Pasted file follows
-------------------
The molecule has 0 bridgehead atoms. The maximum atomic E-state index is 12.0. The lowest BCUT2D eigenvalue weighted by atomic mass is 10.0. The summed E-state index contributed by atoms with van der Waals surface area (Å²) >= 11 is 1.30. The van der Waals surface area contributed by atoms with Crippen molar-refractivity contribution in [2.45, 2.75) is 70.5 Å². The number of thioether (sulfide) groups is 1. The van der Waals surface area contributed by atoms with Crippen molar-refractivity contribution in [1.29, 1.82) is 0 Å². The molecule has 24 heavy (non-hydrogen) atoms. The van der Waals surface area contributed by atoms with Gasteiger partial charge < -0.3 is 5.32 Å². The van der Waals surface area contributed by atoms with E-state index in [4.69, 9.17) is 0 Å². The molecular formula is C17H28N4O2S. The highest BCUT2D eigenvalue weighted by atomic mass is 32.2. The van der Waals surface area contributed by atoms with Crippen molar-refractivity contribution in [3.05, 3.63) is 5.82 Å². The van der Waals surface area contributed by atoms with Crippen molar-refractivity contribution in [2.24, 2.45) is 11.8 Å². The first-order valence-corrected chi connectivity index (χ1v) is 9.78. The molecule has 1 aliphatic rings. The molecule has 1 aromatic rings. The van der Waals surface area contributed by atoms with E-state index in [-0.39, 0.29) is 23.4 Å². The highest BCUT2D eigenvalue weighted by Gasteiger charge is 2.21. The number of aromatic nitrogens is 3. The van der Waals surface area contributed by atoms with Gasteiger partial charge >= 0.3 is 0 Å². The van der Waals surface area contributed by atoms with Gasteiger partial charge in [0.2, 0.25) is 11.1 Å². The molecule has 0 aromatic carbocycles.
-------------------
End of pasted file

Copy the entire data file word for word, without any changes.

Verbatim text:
The molecule has 0 bridgehead atoms. The maximum atomic E-state index is 12.0. The lowest BCUT2D eigenvalue weighted by atomic mass is 10.0. The summed E-state index contributed by atoms with van der Waals surface area (Å²) >= 11 is 1.30. The van der Waals surface area contributed by atoms with Crippen molar-refractivity contribution in [2.45, 2.75) is 70.5 Å². The number of thioether (sulfide) groups is 1. The van der Waals surface area contributed by atoms with Crippen molar-refractivity contribution in [1.29, 1.82) is 0 Å². The molecule has 24 heavy (non-hydrogen) atoms. The van der Waals surface area contributed by atoms with Gasteiger partial charge < -0.3 is 5.32 Å². The van der Waals surface area contributed by atoms with E-state index in [4.69, 9.17) is 0 Å². The molecular formula is C17H28N4O2S. The highest BCUT2D eigenvalue weighted by atomic mass is 32.2. The van der Waals surface area contributed by atoms with Crippen molar-refractivity contribution in [3.05, 3.63) is 5.82 Å². The van der Waals surface area contributed by atoms with Crippen molar-refractivity contribution in [2.24, 2.45) is 11.8 Å². The first-order valence-corrected chi connectivity index (χ1v) is 9.78. The molecule has 1 aliphatic rings. The molecule has 1 aromatic rings. The van der Waals surface area contributed by atoms with E-state index in [-0.39, 0.29) is 23.4 Å². The highest BCUT2D eigenvalue weighted by Gasteiger charge is 2.21. The number of aromatic nitrogens is 3. The van der Waals surface area contributed by atoms with Gasteiger partial charge >= 0.3 is 0 Å². The van der Waals surface area contributed by atoms with Gasteiger partial charge in [0.2, 0.25) is 11.1 Å². The molecule has 0 aromatic carbocycles.